Home » Empowering the Med through education. Italy’s stance at MED

Empowering the Med through education. Italy’s stance at MED

Italy is focussing its cooperation with Mediterranean countries on the world of education, the way to build a fairer, more open and prosperous region. Sereni, Di Stefano, Bencini and Fatarella’s discussion at the Med Dialogues

Placing Italy at the centre of the Mediterranean by building a “positive agenda”, which does not look at the region “as an epicentre of the crisis, but rather recognises its extraordinary potential,” a space for dialogue and connection between Europe, Africa and Asia “united in a single macro-continent” where education and its dissemination will play a crucial role, as the pivot of development.

Through an op-ed on La Repubblica, Mario Draghi’s government entrusted Foreign Minister Luigi Di Maio with the task of outlining Italy’s international projection area – the wider Mediterranean that brings together the southern coasts of Europe, the western coasts of Maghreb Africa and the Sahel hinterland, and the western coasts of Middle East Asia.

Mr Di Maio’s speech was an opportunity to welcome the start of the “Med Dialogues” conference organised by ISPI with the Ministry of Foreign Affairs, a longstanding reference point for meetings on the region between ministers, institutions, analysts and companies. “Leveraging Transitions” is this year’s guiding theme: a title reflecting the need to leverage the different transitions we are going through on the levels of politics, society, the economy, energy and digital.

Education and training are the keys to socio-economic growth and employment, said Marina Sereni, Deputy Minister for Foreign Affairs, speaking at the opening panel. The introductory discussion was devoted to cooperation in the basin, or rather “challenges and opportunities for long-term growth,” as Undersecretary Manlio Di Stefano called it. Dialogue and cooperation also mean overcoming the diversities that negatively transform the Med’s heterogeneities, making them inequalities, differences in education being one of the latters.

“Quality education for all is the key to building more inclusive and resilient societies and requires a wide network of partnerships to reduce fragmentation,” said Leonardo Bencini, director of the Strategic Unit, Global Processes of the Directorate-General for Development Cooperation at the Foreign Ministry.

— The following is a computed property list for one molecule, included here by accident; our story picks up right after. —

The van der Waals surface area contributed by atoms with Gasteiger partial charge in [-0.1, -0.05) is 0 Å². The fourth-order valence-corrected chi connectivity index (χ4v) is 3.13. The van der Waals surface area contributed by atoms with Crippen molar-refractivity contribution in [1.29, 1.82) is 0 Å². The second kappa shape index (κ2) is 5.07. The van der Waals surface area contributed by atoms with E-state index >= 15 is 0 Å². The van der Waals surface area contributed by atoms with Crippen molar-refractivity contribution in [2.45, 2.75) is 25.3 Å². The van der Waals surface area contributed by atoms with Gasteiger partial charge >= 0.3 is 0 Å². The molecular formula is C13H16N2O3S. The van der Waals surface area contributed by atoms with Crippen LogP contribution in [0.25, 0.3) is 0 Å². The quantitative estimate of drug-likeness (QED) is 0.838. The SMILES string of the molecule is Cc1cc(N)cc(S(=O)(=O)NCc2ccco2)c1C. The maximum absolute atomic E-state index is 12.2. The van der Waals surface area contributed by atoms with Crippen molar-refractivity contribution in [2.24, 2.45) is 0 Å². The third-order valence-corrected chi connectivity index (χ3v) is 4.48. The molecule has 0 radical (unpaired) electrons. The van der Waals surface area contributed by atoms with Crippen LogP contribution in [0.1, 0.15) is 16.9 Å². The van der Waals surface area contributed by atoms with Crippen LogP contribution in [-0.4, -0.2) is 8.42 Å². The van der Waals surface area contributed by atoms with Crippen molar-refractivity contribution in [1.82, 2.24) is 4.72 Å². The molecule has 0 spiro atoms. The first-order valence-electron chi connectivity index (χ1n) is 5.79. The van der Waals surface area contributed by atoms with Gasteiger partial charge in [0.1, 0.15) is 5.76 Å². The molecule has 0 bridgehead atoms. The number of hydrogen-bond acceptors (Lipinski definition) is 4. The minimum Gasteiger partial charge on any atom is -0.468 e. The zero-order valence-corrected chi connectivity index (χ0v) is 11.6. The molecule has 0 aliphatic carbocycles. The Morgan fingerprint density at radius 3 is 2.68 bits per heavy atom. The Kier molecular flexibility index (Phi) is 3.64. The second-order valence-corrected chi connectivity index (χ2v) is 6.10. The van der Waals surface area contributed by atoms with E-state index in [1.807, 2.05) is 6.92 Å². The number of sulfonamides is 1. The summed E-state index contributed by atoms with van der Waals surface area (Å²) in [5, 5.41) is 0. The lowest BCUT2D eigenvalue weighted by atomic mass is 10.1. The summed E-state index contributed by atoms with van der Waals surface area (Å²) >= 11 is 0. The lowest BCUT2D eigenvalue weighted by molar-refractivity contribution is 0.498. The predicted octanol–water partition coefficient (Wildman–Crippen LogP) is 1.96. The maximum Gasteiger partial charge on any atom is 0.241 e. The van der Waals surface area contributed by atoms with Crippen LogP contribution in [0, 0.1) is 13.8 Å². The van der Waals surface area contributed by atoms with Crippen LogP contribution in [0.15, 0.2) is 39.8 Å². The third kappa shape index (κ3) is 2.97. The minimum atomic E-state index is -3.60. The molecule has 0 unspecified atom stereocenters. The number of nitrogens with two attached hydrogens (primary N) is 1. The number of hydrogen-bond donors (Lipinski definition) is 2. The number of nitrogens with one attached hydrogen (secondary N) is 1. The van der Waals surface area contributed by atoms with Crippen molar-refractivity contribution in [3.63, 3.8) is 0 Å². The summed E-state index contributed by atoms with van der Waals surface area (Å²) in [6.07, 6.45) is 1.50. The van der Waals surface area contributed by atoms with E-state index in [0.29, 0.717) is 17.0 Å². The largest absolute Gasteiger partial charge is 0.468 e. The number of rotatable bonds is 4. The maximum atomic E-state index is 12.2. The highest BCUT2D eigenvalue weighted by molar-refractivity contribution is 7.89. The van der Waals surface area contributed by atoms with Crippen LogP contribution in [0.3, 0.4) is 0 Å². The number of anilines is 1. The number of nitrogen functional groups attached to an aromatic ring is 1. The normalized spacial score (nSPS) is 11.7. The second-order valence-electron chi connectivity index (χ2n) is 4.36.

“We are working to strengthen public primary education infrastructure and services and promote access to quality education. All over the world, Italy is committed to empowering girls by investing in [their] education,” Ms Sereni added, underscoring how the issue is felt and prioritised by Italy and attesting to why Rome’s activities in the region are perceived in a very positive way.

The pandemic has caused unprecedented disruption to education and schooling globally, affecting the lives of millions of children and families, especially in the southern part of the world – where the Mediterranean region has weaknesses to make up for. Education is not only a fundamental human right, but a key driver of sustainable development: it is impossible to think of stable, peaceful, equitable and sustainable societies without investing in quality education for all.

In this optic, Italy has increased its contribution to the Global Partnership for Education; supports the Safe School Declaration to mitigate the impacts of armed conflict on education; works to strengthen public primary education infrastructure and services, and promote access to quality education, with the implicit objective of empowering women. According to Save The Children’s Director-General, Daniela Fatarella, “education is the best investment to recover from the pandemic”.

Her statement makes the objectives of the Italian investment programmatic. If this juncture’s keyword is “transitions” – be they economic, energy, political, social or digital – then the crucial goal is to govern them. Identifying an issue such as education as a catalyst puts Italy at an advantage over other players who are more ambitious, competitive and exploitative in their view of the opportunities offered by the Mediterranean.

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